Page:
And if we’re not mistaken, the US has relied on Middle Eastern oil for years. You could hardly call them neighbours.
Distance doesn’t matter compared to having a resource in demand. The fact that Australia has a bunch of resources and is close to China is just a bonus.
In short, anyone hoping that Australia will cash in on the supposed ‘Asian Century’ is kidding themselves.
Australia Needs to Exploit the Wired Century
Yes, there are benefits of being close, but there’s something much more import. And that’s technological innovation and global trade.
This is the real benefit for Australia.
So if you’re after a clue about the future, we suggest you take in the two following excerpts. First this from the Age:
‘The rise of the internet has killed the newspaper business model, but demand for television remains enormous.
‘According to The Cross Platform Report by researcher Nielsen, United States viewers still spend around four hours a day watching TV, barely down from record highs.
‘Does this make the battered shares of Seven, Nine and Ten cheap buying for potentially-rich stocks? No.
‘Australian television broadcasters are at the very same tipping point newspapers reached a few years ago, just before their problems became near-terminal.’
And this from the London Times:
‘The world is “drowning in data” and computing companies are running out of space to store it, one of the technology sector’s best-known – and most controversial – figures has warned.
‘Mark Hurd, the president of Oracle, said that the amount of data being produced by the nine billion devices connected to the internet had grown eightfold over the past seven years, putting incredible strain on the companies that need to process and store it all.’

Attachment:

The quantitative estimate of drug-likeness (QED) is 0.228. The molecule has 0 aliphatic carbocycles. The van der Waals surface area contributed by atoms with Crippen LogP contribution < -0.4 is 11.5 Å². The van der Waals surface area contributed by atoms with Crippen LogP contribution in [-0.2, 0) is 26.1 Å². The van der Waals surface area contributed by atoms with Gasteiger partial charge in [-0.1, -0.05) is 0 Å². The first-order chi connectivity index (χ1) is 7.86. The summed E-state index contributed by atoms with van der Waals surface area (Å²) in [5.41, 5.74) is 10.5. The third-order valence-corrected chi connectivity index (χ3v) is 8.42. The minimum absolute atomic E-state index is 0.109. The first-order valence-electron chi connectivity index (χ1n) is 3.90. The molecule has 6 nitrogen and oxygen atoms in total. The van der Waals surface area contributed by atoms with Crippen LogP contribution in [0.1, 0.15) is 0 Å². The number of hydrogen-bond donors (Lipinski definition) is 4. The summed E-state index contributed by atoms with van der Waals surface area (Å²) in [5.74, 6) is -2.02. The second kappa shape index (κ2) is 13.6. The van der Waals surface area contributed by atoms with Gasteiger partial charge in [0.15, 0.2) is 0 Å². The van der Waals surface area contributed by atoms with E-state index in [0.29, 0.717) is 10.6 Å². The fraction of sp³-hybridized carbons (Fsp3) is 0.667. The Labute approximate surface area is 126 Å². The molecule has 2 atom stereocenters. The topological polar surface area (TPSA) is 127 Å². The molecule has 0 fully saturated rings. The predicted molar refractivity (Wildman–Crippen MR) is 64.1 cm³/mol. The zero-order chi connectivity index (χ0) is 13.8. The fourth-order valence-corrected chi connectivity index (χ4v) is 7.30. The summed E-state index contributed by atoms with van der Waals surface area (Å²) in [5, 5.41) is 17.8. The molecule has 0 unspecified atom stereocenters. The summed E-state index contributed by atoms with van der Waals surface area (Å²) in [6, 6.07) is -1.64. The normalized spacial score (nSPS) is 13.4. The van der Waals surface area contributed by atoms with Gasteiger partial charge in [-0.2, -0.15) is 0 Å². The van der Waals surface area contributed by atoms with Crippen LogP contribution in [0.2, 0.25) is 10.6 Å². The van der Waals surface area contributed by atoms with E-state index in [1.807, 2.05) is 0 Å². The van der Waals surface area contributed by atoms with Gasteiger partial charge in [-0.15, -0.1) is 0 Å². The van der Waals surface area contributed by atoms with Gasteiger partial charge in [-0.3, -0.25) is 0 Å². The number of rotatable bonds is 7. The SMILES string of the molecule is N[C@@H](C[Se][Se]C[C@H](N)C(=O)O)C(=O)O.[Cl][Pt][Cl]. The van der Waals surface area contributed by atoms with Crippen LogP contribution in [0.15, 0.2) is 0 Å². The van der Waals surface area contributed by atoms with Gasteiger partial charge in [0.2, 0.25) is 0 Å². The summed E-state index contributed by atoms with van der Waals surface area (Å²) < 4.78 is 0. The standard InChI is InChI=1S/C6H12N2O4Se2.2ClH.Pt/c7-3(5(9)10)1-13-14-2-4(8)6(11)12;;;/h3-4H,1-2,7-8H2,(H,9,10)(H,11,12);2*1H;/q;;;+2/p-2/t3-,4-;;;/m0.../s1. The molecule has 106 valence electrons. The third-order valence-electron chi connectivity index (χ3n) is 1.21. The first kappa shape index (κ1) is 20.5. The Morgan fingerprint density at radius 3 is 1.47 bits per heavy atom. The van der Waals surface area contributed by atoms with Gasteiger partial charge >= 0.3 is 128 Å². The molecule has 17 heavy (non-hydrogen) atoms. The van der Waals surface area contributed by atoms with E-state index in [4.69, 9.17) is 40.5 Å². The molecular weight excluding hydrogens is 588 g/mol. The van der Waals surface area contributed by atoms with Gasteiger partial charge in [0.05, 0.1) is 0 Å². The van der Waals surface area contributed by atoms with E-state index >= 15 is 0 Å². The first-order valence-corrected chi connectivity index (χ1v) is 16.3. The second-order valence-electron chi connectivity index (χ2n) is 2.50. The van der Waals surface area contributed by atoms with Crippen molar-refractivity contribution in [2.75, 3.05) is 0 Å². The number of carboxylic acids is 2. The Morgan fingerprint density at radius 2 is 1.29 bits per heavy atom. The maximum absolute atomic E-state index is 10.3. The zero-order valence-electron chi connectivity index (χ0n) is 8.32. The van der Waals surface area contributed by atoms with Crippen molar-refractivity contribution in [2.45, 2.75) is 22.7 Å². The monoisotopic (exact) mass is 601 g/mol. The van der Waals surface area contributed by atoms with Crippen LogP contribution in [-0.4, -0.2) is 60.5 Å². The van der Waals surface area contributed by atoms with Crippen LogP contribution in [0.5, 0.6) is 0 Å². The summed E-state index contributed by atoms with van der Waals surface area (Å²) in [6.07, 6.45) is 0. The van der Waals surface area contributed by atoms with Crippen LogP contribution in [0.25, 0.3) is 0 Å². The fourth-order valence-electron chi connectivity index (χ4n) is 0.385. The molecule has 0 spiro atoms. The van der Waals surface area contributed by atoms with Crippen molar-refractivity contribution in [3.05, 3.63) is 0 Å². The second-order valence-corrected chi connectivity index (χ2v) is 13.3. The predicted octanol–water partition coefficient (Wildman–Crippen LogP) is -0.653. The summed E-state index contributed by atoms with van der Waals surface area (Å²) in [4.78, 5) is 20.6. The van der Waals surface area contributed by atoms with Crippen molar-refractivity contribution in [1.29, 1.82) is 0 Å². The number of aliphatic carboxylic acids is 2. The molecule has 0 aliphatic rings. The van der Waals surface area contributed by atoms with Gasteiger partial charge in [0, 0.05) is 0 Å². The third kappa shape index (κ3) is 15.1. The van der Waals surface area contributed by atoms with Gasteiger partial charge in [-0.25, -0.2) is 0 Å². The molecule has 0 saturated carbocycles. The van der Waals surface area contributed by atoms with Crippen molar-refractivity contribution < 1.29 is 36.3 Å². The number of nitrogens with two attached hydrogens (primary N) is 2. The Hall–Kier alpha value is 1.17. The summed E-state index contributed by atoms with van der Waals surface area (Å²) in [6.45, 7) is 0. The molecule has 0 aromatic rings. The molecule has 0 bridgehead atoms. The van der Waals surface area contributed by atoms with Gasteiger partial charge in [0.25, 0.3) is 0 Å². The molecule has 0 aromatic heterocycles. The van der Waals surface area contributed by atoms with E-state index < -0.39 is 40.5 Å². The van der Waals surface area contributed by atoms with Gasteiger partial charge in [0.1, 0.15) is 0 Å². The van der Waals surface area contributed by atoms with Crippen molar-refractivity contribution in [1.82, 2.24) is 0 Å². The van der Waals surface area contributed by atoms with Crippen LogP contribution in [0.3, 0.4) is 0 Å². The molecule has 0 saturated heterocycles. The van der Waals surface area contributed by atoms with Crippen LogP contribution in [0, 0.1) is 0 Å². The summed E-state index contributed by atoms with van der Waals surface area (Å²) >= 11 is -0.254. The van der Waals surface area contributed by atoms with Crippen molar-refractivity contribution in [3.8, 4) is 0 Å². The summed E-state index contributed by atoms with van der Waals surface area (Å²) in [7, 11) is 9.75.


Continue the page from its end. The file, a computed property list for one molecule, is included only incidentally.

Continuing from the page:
New technology, new business practices, and new consumer behaviour is having a big impact on the local and world economy. And that impact will only grow.
As we wrote in the latest issue of Australian Small-Cap Investigator, 16 years ago the Sayce household only had one device connected to the internet (a desktop computer).
Today, between your editor, the missus and two kids, we have 12 internet-enabled devices. And as far as we’re concerned, the world is barely 5% of the way through the technological revolution.
The Most Important Skills You Can Learn
Bottom line: forget the Asian century. Forget the nonsense about forcing kids to learn Mandarin, Japanese, Hindi and Indonesian.
Sure, those skills will be handy. But on the importance scale, they are far, far behind the most important skills any kid (or adult) could learn today. We’re talking about encouraging kids to learn more technological and web skills.
If Australia has any chance of building a successful economy over the next hundred years it won’t be through foreign languages or as the mainstream economists seem to think, by building more houses, it will be by embracing and exploiting the Wired Century.
That’s the future for Australia. But only if the government stops butting in and lets schools and businesses get on with building those skills.
From the Port Phillip Publishing Library
Special Investment Report: After the Bust
The Hidden Riches Accumulated by China’s Leadership
Has the Australian Dollar’s Luck Just Run Out?
Pursuit of Happiness:
Tax = Theft
Australian Small-Cap Investigator:
The Power of Small Cap Stocks